The actor Cate Blanchett is building her own private gallery at her country estate in East Sussex, England, to house her contemporary art collection. According to the Times newspaper, the new building in the grounds of Highwell House near Crowborough has been approved by the appropriate local councils. Blanchett bought the Victorian mansion in 2015.
Planning documents submitted to Wealden District Council dating from October 2020, show that the gallery will form part of a new building designed by Adam Richards Architects of London. The new complex, which will also include a meditation room, will replace a shed and cottage in the grounds of the property.
But both buildings house common pipistrelle and long-eared bats which are a protected species. The issue of protecting the bats was resolved by providing “bat roosting opportunities” in the new building, say the minutes from that planning meeting, which also state that the gallery plan for Highwell House was approved on 7 January.
The project is backed by another local authority, Rotherfield Parish Council; its planning and building committee minutes (on 8 December 2020) state that plans to “construct [an] ancillary garden building as home office/studio and gallery” have been approved. The reason given in the meeting notes is that it “will enhance the facilities of the property”.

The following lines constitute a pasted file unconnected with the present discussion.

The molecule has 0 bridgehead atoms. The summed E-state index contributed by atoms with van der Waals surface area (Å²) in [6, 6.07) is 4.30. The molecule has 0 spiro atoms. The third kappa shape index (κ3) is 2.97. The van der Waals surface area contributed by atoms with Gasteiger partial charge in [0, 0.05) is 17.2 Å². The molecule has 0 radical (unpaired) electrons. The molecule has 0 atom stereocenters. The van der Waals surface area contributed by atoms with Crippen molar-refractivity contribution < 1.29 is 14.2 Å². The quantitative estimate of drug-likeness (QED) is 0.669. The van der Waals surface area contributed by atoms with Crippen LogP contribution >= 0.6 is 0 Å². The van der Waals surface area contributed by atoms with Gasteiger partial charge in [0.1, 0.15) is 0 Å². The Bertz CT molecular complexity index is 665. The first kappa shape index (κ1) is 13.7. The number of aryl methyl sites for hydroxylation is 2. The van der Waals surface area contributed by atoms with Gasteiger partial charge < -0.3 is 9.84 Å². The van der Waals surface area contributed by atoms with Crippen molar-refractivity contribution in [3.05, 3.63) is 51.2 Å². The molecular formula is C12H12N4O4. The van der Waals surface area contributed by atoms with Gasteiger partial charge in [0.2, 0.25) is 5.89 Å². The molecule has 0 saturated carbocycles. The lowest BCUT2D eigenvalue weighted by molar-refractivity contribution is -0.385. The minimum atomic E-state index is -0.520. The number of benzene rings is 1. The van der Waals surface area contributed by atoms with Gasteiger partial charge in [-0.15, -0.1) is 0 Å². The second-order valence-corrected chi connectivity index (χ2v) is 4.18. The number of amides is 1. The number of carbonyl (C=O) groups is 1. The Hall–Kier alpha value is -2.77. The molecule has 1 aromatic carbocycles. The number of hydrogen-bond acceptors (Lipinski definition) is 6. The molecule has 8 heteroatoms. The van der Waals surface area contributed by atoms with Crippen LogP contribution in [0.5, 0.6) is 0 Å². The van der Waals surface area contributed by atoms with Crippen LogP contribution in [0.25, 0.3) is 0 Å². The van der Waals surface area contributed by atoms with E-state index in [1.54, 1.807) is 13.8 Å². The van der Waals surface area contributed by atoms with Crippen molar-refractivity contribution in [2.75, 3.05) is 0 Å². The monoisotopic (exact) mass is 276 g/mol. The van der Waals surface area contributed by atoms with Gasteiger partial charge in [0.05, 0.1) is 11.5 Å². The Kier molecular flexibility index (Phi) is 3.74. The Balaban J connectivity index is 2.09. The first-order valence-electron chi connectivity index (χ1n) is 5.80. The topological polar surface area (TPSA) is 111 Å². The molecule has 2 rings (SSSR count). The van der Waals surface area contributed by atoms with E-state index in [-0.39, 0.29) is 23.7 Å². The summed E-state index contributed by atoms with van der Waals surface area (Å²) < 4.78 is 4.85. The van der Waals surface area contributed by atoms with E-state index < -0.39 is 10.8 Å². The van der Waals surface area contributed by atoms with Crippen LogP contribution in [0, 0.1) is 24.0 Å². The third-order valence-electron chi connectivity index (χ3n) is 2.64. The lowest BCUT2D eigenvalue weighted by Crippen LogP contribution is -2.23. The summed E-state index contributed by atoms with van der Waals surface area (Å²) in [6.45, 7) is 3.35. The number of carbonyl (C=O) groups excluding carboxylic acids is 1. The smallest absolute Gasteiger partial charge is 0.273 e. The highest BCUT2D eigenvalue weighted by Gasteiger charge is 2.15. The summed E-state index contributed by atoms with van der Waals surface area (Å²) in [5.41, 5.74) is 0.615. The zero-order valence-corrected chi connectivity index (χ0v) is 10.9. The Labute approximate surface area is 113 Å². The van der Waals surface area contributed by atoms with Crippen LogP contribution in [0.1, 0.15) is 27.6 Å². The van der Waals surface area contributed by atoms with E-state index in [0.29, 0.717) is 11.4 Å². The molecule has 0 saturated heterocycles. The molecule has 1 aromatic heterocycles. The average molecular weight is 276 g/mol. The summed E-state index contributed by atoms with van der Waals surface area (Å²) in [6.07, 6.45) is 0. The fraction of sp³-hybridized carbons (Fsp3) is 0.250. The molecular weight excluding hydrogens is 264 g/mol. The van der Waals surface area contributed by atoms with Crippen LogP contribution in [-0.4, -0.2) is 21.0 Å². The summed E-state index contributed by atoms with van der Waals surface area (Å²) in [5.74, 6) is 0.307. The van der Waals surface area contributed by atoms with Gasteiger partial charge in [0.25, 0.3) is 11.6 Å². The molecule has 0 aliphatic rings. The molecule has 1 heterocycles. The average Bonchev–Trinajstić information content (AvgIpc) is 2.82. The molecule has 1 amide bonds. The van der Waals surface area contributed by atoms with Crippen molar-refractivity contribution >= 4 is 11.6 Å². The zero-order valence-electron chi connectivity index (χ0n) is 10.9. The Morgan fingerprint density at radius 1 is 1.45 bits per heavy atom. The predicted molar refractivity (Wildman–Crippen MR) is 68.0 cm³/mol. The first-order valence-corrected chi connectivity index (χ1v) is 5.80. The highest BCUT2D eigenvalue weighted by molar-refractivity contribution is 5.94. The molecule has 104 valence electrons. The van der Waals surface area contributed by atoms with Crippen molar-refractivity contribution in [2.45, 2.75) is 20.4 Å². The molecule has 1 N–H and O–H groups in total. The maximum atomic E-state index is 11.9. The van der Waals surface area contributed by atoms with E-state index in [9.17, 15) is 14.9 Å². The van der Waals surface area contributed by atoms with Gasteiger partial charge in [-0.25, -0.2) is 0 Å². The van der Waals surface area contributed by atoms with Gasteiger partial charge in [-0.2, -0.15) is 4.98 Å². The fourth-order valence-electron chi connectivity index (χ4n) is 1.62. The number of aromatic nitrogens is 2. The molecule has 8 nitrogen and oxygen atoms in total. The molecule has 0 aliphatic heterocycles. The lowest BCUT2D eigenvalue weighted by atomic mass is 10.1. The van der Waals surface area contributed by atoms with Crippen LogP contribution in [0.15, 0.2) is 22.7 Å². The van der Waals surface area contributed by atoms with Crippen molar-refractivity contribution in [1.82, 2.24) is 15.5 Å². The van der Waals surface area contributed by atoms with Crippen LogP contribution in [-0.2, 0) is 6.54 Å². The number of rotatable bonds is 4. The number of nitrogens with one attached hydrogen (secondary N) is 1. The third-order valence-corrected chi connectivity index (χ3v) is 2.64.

Blanchett is thought to own works by Paula Rego and Zhang Huan. In 2010, the Sydney Morning Herald reported that Blanchett had bought the 20-panel piece Target by the Chinese-Australian artist Guan Wei. She could not be reached for comment.
The actor, who has starred in Blue Jasmine and Mrs. America, carved a presence in the art world with her role in the 2015 multi-screen film Manifesto, directed by the German artist Julian Rosefeldt. In the film, she delivers a dystopian performance as 13 separate characters who recite artists’ manifestos of various movements, from Kazimir Malevich’s Suprematist Manifesto (1916) to the Fluxus Manifesto (1963) by Mierle Laderman Ukeles.
Late last year, Blanchett appeared in a video and sound installation that reimagines the “temperaments”, or the theory of “personality types” introduced by the Greek philosopher Galen. The Four Temperaments (2020), created by the Italian artist Marco Brambilla, was shown at Michael Fuchs Galerie in Berlin.